As the pace and magnitude of cyberattacks have increased around the world, a Pew Research Center survey in 26 countries among 27,612 respondents shows that people in multiple countries think it is likely that future hacks will target government data, public infrastructure, and elections. Opinion is mixed, however, on whether their nations are prepared for such events. In many cases, views about a country’s preparedness are shaped in part by partisanship and attitudes toward the party in power. People who support the governing party are often more likely to think their nation can handle a sizeable cyber hack.
Voter turnout will play an important role in determining the relative electoral influence of different racial and ethnic groups. While demographic changes unfold slowly, it’s already clear that the 2020 electorate will be unique in several ways. Nonwhites will account for a third of eligible voters – their largest share ever – driven by long-term increases among certain groups, especially Hispanics. At the same time, one-in-ten eligible voters will be members of Generation Z, the Americans who will be between the ages 18 and 23 next year. That will occur as Millennials and all other older generations account for a smaller share of eligible voters than they did in 2016.
“Raise your words, not your voice. It is rain that grows flowers, not thunder.” - Rumi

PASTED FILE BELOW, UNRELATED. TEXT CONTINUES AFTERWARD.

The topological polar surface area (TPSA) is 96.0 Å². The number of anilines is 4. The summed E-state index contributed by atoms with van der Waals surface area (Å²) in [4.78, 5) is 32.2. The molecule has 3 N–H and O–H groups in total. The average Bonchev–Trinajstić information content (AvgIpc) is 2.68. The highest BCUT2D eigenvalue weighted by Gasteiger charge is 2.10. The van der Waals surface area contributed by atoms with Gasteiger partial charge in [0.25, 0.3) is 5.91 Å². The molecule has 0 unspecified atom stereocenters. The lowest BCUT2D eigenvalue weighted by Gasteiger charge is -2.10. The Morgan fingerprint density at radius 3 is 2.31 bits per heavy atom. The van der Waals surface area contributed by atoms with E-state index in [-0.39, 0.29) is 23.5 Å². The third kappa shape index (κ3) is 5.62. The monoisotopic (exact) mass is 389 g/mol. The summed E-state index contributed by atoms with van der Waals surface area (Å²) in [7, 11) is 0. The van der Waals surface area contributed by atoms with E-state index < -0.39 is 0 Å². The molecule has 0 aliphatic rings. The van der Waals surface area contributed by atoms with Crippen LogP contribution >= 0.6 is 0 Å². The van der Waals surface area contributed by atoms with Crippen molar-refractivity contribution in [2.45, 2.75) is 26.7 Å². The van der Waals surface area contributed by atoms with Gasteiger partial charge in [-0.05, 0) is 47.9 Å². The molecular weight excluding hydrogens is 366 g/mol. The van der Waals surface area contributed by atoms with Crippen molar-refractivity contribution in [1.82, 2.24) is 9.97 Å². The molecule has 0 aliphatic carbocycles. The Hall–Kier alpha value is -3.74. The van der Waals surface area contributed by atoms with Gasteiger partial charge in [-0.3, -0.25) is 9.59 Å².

In this divisive and polarized era how do you bridge the political divide between left and right? How do you persuade the people on the other side to see things your way? New research by sociologist Robb Willer and psychologist Matthew Feinberg suggests that the answer is in learning how to cross something they call the empathy gap.
In this episode, Tali Sharot, a cognitive neuroscientist and psychologist at University College London, explains our' innate optimism bias. When the brain estimates the outcome of future events, it tends to reduce the probability of negative outcomes for itself, but not so much for other people. Sharot explains why and details how we can use our knowledge of this mental quirk to our advantage both personally and institutionally.
The news on emails released by Jeb Bush and Hillary Clinton have prompted public officials to look at their online communication and brand longevity differently. Every elected official is a public brand, and experienced legislators are using creative content and new technologies to cultivate brand loyalty. Here are several lessons we can learn from them.
Campaign emails and digital data are managed separately from legislative communications to ensure compliance and safeguard user privacy. With the increasing occurrence of security breach, elected officials and campaign professionals are opting to centralize their communications in order to minimize potential security risks and maximize opportunities for their campaigns.